In late October, a suspect in a murder in Seattle’s Central District, two seemingly random assaults and an armed robbery was ordered to be held without bail by a King County judge when the judge agreed with prosecutors that the suspect “is a danger to the community.” A detective investigating the case recommended the suspect not be released, noting he had “been shooting his handgun indiscriminately at citizens.”

Another way that courts try to ensure that suspects won’t be released before trial is to set bail at an exceptionally high amount that a defendant will be unlikely to pay. Defendants must put up 10% of the total bail amount to be released pre-trial.

Suspects in murder cases are routinely held on bonds in the millions of dollars. In September, the suspect in the murder of a Kitsap County woman was ordered to be held on $2 million bail. A suspect in the murder of a woman whose remains were found on the University of Washington’s campus was ordered to be held on $5 million bail in early October.

Instead of holding a suspect before trial, a judge can also decide to impose conditions on the suspect’s release intended from making sure they return to court and don’t commit other crimes in the interim. Conditions include:

  • Prohibiting the defendant from approaching or communicating with particular persons or classes of persons
  • Prohibiting the defendant from going to certain geographical areas or premises
  • Prohibiting the defendant from possessing any dangerous weapons, engaging in certain activities, or consuming drugs or alcohol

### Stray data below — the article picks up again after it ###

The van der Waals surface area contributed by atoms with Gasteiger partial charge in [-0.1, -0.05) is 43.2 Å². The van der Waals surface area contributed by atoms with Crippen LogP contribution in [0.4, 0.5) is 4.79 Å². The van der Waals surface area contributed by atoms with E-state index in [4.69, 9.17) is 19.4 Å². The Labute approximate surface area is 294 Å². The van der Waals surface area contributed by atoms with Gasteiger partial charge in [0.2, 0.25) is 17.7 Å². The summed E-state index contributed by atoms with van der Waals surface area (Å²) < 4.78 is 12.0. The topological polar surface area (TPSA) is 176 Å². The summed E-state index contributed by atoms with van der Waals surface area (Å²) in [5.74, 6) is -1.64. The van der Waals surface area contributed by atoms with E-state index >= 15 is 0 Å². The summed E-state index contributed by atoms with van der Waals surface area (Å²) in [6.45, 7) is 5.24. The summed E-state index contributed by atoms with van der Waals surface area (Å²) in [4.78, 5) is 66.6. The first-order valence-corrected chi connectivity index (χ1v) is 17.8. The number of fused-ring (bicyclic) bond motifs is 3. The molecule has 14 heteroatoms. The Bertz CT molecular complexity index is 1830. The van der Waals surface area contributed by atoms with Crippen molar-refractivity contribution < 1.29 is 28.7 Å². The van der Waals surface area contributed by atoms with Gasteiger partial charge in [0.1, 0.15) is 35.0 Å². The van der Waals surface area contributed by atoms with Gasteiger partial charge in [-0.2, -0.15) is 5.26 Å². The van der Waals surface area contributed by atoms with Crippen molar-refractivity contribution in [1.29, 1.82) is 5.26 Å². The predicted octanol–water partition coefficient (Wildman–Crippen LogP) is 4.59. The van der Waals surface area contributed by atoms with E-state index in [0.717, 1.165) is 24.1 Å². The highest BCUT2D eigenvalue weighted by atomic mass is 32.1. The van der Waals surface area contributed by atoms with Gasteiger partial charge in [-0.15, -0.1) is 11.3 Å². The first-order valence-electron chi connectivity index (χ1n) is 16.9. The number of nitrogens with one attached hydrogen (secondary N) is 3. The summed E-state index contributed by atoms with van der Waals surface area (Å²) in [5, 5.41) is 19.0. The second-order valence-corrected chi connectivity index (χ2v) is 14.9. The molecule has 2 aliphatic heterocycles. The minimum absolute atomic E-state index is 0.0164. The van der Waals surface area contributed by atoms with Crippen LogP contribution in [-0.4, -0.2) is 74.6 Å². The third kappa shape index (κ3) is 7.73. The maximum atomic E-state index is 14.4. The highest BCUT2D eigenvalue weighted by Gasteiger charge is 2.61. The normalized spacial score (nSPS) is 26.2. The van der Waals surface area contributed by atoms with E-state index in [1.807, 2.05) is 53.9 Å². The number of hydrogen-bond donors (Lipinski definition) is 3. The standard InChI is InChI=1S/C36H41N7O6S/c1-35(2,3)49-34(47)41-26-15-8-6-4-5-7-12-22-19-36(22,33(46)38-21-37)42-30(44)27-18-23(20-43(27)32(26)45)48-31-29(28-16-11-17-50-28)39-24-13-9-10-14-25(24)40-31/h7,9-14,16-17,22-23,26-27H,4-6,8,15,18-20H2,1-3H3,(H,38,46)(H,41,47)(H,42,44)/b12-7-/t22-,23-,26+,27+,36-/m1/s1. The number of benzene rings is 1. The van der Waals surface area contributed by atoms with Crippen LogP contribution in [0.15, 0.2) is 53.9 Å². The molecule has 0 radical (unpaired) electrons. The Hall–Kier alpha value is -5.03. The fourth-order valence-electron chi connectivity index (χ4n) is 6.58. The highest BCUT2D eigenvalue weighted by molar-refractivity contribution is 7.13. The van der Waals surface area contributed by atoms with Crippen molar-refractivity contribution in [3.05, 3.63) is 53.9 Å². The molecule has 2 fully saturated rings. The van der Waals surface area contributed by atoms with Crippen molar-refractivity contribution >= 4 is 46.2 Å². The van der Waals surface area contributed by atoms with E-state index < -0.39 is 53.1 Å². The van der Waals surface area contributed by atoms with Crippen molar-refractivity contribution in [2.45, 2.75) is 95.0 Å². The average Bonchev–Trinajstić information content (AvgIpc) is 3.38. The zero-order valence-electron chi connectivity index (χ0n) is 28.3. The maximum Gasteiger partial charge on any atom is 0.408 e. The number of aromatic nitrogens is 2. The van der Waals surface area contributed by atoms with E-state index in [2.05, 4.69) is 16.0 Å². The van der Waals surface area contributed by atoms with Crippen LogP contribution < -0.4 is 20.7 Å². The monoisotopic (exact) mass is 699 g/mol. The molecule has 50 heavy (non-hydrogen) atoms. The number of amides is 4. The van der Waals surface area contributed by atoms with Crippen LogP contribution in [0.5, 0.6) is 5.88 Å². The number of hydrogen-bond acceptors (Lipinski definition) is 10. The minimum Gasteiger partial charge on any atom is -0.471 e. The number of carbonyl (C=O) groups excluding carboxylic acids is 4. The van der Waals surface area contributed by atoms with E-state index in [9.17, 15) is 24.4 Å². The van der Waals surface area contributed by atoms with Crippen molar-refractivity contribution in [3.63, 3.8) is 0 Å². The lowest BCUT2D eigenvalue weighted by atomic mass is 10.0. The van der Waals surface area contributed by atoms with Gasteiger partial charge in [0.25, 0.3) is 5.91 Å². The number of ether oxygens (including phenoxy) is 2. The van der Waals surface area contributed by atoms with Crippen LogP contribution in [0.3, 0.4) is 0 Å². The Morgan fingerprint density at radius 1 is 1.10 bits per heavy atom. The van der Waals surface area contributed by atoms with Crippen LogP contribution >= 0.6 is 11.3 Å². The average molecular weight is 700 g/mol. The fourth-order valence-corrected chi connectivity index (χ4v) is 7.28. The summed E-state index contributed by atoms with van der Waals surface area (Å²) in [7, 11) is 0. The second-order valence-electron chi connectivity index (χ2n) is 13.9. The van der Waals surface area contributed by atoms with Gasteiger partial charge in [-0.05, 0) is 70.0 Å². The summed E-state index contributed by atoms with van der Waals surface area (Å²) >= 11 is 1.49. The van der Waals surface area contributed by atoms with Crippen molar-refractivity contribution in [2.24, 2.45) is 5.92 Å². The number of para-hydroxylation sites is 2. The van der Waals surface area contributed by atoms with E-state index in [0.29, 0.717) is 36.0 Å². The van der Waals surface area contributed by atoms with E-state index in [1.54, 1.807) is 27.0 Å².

• Requiring the defendant to report regularly to an officer of the court or remain under their supervision
  • Prohibiting the defendant from violating any laws

If the accused violates any conditions of release, they may be ordered back to jail and may forfeit any bond they paid to secure their release.

The court may also hold a hearing to change the conditions of release at any time if circumstances change, upon learning new information or a showing of "good cause."

The next step in the criminal court process is an arraignment, where a defendant will learn the charges against them and enter a plea deal. A defendant who is held in custody or has had conditions placed upon their release will have an arraignment within 14 days of their preliminary appearance.

If the defendant pleads not guilty at their arraignment, then the court will set a pre-trial hearing which is where attorneys on both sides report to the judge on the progress of the case and if it is ready for trial. If the prosecution or the defense needs more time, the trial date may be put off while attorneys investigate and negotiate the case.

If either side makes a motion, a hearing will also be held to decide the outcome. Common motions in a trial include a motion to dismiss the case, a motion to suppress evidence, a motion to change the venue, a motion to modify bail, or a discovery motion, among other types.

At an omnibus hearing, the defense and the prosecution will discuss what evidence will be admissible at trial. Then a readiness hearing will be scheduled a few weeks beforehand to confirm both parties are ready to proceed. A judge will then set a date for trial.